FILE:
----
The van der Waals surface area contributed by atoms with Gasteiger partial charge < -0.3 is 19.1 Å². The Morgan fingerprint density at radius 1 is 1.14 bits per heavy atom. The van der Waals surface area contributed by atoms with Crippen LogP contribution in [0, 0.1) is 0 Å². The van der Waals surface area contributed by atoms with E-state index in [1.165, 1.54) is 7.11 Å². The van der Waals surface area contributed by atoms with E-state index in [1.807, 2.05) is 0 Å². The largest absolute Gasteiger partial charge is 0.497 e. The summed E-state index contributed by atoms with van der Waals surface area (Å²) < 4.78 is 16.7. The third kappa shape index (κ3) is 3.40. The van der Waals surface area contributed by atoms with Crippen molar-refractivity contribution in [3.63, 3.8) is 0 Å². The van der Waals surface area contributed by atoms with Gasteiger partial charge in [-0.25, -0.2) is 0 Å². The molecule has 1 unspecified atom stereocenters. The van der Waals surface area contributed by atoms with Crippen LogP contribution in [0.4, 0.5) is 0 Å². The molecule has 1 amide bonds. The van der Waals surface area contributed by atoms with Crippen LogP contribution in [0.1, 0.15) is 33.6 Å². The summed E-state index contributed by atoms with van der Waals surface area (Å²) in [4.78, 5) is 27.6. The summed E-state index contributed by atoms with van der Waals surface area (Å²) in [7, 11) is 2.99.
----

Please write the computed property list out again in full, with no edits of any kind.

The van der Waals surface area contributed by atoms with Gasteiger partial charge < -0.3 is 19.1 Å². The Morgan fingerprint density at radius 1 is 1.14 bits per heavy atom. The van der Waals surface area contributed by atoms with Crippen LogP contribution in [0, 0.1) is 0 Å². The van der Waals surface area contributed by atoms with E-state index in [1.165, 1.54) is 7.11 Å². The van der Waals surface area contributed by atoms with E-state index in [1.807, 2.05) is 0 Å². The largest absolute Gasteiger partial charge is 0.497 e. The summed E-state index contributed by atoms with van der Waals surface area (Å²) < 4.78 is 16.7. The third kappa shape index (κ3) is 3.40. The van der Waals surface area contributed by atoms with Crippen molar-refractivity contribution in [3.63, 3.8) is 0 Å². The van der Waals surface area contributed by atoms with Gasteiger partial charge in [-0.25, -0.2) is 0 Å². The molecule has 1 unspecified atom stereocenters. The van der Waals surface area contributed by atoms with Crippen LogP contribution in [0.4, 0.5) is 0 Å². The molecule has 1 amide bonds. The van der Waals surface area contributed by atoms with Crippen LogP contribution in [0.1, 0.15) is 33.6 Å². The summed E-state index contributed by atoms with van der Waals surface area (Å²) in [4.78, 5) is 27.6. The summed E-state index contributed by atoms with van der Waals surface area (Å²) in [7, 11) is 2.99.